Ingredients Jump to Instructions ↓

  1. 4 cups flour

  2. 5 cups quick-cooking oatmeal (measure first and then blend to a powder in food processor)

  3. 1 teaspoon salt

  4. 2 teaspoons baking powder

  5. 2 teaspoons baking soda

  6. 2 cups butter at room temperature (do not melt the butter beforehand)

  7. 2 cups granulated white sugar

  8. 2 cups brown sugar

  9. 4 eggs

  10. 2 teaspoons pure vanilla extract

  11. 12 ounces chocolate chips

  12. 8 ounces semi-sweet chocolate bar, grated

  13. 3 cups chopped pecans or other nuts

  14. 1 cup raisins, soaked in hot tap water for 15 minutes, drained and patted dry

Instructions Jump to Ingredients ↑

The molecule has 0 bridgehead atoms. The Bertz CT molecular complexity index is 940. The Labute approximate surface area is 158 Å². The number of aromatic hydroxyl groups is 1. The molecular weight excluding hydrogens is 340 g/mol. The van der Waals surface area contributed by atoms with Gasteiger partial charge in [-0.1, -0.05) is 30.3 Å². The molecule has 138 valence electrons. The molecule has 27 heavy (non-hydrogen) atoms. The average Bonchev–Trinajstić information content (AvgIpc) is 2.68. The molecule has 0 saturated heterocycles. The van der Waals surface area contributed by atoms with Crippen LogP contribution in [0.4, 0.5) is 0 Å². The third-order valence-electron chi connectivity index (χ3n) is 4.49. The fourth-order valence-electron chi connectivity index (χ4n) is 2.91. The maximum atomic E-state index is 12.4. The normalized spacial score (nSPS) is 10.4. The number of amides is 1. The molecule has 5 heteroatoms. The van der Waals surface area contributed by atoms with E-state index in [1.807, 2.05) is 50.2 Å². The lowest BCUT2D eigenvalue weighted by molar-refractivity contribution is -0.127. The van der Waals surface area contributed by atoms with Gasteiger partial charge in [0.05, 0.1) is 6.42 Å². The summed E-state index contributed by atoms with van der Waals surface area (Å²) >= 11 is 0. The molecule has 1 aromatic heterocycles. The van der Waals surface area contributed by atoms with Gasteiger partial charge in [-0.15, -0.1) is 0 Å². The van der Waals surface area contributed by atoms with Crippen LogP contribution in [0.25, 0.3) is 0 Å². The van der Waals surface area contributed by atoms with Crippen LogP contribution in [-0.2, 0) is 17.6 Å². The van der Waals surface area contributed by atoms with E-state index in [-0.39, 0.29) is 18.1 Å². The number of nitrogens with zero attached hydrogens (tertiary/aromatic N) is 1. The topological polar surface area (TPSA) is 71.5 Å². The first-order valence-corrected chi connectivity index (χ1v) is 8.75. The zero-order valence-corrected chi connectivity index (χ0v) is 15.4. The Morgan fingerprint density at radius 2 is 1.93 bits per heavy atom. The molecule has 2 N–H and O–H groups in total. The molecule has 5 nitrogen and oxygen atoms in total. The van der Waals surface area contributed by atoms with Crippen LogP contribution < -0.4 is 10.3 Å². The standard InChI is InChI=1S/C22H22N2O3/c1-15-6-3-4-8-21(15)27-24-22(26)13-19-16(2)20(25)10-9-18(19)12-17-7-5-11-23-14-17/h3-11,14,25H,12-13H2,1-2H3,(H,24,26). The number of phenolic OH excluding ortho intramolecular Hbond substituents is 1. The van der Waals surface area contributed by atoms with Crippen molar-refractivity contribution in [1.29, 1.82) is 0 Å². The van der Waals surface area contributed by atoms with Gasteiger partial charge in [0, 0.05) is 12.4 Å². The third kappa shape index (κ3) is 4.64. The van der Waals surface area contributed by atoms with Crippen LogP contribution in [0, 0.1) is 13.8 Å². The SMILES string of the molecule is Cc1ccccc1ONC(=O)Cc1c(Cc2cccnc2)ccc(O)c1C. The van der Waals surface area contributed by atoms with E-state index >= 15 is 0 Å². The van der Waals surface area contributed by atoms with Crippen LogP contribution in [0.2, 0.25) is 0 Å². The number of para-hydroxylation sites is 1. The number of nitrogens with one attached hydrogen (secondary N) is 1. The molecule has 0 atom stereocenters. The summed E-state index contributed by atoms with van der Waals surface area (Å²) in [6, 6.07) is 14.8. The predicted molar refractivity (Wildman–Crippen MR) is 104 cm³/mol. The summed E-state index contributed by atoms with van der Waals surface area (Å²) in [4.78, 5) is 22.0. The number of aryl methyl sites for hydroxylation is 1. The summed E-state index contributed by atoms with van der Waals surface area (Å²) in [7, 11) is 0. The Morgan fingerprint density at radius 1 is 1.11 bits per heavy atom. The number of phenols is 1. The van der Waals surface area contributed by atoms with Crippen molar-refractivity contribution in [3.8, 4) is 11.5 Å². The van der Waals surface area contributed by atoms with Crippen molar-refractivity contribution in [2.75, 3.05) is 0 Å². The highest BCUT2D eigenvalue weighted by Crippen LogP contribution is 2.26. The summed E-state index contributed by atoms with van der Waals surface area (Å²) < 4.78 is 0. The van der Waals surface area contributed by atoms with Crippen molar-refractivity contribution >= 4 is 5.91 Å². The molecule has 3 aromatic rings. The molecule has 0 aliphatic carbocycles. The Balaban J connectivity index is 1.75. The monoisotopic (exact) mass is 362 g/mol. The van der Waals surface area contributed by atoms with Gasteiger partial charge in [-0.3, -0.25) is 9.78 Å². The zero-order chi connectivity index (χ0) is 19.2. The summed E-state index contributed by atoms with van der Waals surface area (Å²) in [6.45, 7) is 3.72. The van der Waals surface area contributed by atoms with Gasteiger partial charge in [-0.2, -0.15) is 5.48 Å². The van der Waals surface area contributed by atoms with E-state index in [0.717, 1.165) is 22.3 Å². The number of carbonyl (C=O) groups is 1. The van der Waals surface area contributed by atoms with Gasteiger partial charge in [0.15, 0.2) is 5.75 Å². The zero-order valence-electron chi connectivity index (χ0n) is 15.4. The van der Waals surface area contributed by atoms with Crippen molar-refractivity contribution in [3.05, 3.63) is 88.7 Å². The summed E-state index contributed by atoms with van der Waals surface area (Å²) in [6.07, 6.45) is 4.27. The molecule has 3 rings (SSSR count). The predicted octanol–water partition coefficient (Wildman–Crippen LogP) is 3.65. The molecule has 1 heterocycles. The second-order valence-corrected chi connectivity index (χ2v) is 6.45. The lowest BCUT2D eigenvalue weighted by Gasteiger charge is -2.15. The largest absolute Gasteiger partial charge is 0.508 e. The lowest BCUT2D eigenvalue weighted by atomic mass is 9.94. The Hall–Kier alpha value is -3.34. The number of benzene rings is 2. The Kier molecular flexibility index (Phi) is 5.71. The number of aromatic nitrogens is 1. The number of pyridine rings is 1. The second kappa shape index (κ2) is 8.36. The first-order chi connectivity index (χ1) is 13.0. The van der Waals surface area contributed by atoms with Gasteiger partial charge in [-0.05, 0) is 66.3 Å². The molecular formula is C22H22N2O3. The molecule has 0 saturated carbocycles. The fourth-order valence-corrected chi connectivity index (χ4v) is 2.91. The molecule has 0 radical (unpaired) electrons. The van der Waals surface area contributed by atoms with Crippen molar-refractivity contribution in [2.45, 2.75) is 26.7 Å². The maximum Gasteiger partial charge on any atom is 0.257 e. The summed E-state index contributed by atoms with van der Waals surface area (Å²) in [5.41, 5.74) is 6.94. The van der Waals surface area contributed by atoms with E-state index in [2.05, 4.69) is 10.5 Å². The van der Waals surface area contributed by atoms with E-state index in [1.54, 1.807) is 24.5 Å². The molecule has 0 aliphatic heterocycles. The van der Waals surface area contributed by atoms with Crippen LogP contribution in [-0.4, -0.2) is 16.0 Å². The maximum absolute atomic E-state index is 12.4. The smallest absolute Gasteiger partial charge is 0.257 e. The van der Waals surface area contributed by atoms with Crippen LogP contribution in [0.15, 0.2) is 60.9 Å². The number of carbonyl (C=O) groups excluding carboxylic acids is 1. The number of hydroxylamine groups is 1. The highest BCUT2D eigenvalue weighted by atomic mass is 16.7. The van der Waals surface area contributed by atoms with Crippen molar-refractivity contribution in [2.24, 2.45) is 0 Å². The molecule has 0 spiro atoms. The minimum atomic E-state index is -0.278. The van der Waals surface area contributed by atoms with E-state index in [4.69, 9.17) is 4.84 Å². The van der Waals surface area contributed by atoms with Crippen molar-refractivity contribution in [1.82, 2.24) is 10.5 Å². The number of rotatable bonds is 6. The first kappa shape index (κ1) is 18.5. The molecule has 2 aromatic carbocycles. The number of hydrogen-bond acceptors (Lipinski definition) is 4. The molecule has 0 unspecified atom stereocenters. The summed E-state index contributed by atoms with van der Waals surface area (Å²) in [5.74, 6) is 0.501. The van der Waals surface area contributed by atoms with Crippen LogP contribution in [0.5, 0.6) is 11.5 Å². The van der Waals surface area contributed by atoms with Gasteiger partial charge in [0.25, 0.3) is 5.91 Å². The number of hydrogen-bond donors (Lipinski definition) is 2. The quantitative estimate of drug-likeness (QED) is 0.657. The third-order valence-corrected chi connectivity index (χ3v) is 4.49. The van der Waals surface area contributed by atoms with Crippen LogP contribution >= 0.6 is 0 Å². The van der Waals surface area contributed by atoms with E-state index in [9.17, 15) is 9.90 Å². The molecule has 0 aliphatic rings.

1. Preparation: Preheat oven to 375 F. Line baking sheets with Silpat baking liners or parchment paper. In a medium bowl, whisk together flour, oatmeal powder, salt, baking powder, and baking soda. Set aside. In a large bowl, cream butter, sugar, and brown sugar. Add eggs and vanilla and mix until fluffy. Add flour mixture, 1/4 at a time, blending until combined. Fold in chocolate chips, grated chocolate, pecans , and raisins , if using. Scoop out balls of dough about the diameter of a golf ball. Place 2 inches apart on prepared cookie sheets. Bake for 10 to 12 minutes. Yield: about 112 cookies Peggy's Notes: This recipe makes a lot of cookies. I usually make half a recipe. This recipe made the rounds in my office in the early 70s with no attribution. I have no clue about its origin, but has become a mainstream standard. It is an urban legend similar to the Neiman Marcus cookie. Mrs. Fields' spokesperson has denied this emphatically, saying they have never sold their recipe to any individual. However, this recipe actually makes good cookies very similar to the soft, chewy ones sold at her stores. As you can tell from the ingredients, they are far from heart-healthy, but they sure are good. Here is how the legend (I repeat...legend...) goes: A woman who works with the American Bar Association called Mrs. Fields Cookies and asked for the recipe. She assumed it was a $2.50 fee, and she charged it to her credit card. It was not $2.50 but $250.00. In order to get her money's worth, she shared the recipe with everyone.


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